The observations of a 50 something with lots of experience in politics, government, life and learning.

Thursday, June 02, 2005

So That's How Mark Felt.....

It happened within my lifetime. I finally found out (along with millions of other people...no inside track) the identify of Deep Throat.

I feel a bit embarrassed because I consider myself not exactly an EXPERT on the Watergate scandals, but they certainly could attain the rank of avocation for me, as opposed to hobby. And I had never really heard of Mark Felt. I'm sure I read his name at various points when people were doing pseudo-scientific analyses of DT's identity, but I never really focused on him.

I was 22 1/2 when the DNC headquarters was burgled. A legislative aide for a moderate Republican Member of Congress. Our main focus that summer was going to George McGovern campaign events. In fact, the junior staff of the aforementioned M of C would stand around in the reception area of the office arranging carpools to various events. We were not told who to vote for, but we were asked not to plan our political activities in the front hall of a Congresswoman from the opposing party. Bad form.

I actually remember at one point during that year when I felt sorry for the Republicans, although not for Richard Nixon. My boss sat on the Banking and Currency Committee and Wright Patman, the chair, a real Texas good ole boy, had decided that some aspect of this just HAD to be investigated by his committee. I guess he was following the money. In any case, he ran roughshod over procedure, witnesses and anything else that stood in the way of him grandstanding. I could actually be genuinely sympathetic to my Member for what she had to endure as a junior member of the minority.

We lost the Presidential election, and I lost my job in the spring of '73. Soon after I was working at George Washington University and do remember that we had the hearings on the radio a lot. But apparently the guy who had fired me from Mrs. Heckler's office was spending all his time watching the hearings on TV and not getting any work done.....it was everyone's hobby.

We went to Europe after my husband took his bar exam, and only vaguely figured out that something was happening at home...sure enough, it turned out that the Vice President was a crook. Who'd a thunk it? He had been the great liberal savior of 1966 when his Democratic redneck opponent had run on a slogan like "Your Home is Your Castle" referencing his opposition to fair housing laws. But he was quickly converted to the pit bull he was and learned to alliterate.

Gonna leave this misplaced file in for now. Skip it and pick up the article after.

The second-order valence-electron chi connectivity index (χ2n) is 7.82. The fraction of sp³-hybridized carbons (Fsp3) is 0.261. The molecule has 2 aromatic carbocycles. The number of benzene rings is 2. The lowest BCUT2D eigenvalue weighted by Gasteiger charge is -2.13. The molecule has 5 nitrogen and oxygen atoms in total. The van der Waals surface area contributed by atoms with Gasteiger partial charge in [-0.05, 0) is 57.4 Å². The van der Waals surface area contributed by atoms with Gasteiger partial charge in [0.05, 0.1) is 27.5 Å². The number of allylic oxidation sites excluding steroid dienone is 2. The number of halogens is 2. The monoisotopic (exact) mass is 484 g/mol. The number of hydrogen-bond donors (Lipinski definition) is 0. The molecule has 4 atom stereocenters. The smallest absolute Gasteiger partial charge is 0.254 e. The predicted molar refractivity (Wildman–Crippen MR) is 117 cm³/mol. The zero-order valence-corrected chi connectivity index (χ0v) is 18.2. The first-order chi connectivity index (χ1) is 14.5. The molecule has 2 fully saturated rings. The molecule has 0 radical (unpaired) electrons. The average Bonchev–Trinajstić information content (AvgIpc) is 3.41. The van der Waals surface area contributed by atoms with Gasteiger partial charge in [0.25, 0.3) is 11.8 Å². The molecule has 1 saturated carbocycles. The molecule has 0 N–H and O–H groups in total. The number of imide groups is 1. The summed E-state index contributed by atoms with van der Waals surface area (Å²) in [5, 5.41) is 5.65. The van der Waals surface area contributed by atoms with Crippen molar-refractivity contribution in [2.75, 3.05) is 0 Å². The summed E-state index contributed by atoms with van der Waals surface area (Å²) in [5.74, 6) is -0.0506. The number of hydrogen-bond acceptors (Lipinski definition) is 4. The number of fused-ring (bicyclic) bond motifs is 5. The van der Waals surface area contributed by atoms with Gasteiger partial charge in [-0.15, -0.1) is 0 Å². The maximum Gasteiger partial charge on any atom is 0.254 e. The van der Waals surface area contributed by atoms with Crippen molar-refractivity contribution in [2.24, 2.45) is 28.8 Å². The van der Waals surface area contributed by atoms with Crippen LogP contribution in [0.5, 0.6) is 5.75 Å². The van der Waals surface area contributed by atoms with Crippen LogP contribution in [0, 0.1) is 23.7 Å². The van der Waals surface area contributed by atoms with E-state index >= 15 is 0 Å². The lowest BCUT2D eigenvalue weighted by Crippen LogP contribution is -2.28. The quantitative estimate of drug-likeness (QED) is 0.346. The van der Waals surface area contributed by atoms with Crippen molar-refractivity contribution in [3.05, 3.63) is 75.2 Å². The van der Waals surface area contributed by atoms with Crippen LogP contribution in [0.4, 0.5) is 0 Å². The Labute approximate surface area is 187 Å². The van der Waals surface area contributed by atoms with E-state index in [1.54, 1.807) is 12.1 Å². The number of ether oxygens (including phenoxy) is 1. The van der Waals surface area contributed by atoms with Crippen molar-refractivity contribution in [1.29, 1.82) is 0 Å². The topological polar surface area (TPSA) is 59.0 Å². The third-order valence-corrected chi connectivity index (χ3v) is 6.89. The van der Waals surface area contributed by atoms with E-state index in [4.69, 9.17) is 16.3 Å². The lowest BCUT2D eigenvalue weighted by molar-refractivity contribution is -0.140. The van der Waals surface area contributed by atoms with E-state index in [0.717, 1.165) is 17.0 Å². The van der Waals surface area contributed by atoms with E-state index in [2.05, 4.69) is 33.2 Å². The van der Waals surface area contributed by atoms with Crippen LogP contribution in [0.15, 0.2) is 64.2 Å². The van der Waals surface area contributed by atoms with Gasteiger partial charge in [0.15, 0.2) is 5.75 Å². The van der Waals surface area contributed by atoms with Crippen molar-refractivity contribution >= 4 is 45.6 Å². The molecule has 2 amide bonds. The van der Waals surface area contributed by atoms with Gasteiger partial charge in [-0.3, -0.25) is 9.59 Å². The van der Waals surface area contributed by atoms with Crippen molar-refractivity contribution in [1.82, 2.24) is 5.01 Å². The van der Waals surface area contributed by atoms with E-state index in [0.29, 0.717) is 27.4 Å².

Meanwhile, everything that happened at the White House became a joke. By the time Rosemary Woods told us with a straight face that little gremlins had erased the 18 1/2 minutes of tape, it said something about our collective willing suspension of disbelief that the entire country didn't get up from that movie and walk out. I shudder now to think how brain dead we were...on the other hand, in subsequent decades we've evidenced that it was not a passing phenomenon so why should I take responsibility?

Living in Washington, EVERYTHING was about Watergate. If someone invited you to dinner at 7:30, you didn't LEAVE YOUR HOUSE until 7:30, no matter how far away they lived, because you didn't want to miss one minute of Agronsky and Company. I think it was James J Kilpatrick who tried to keep up a valiant defense of the President until even he had to admit that he had been duped. The low point, of course, was when Nixon asked his own daughter to go out and lie to the reporters. I felt then that it was only fair that years later, as much as I loved Bill Clinton, and thought he was being unfairly targeted, I should equally criticize him for putting his family in a position where he wasn't honest and asked his wife to front for him and put his daughter through public humiliation. That ain't OK.....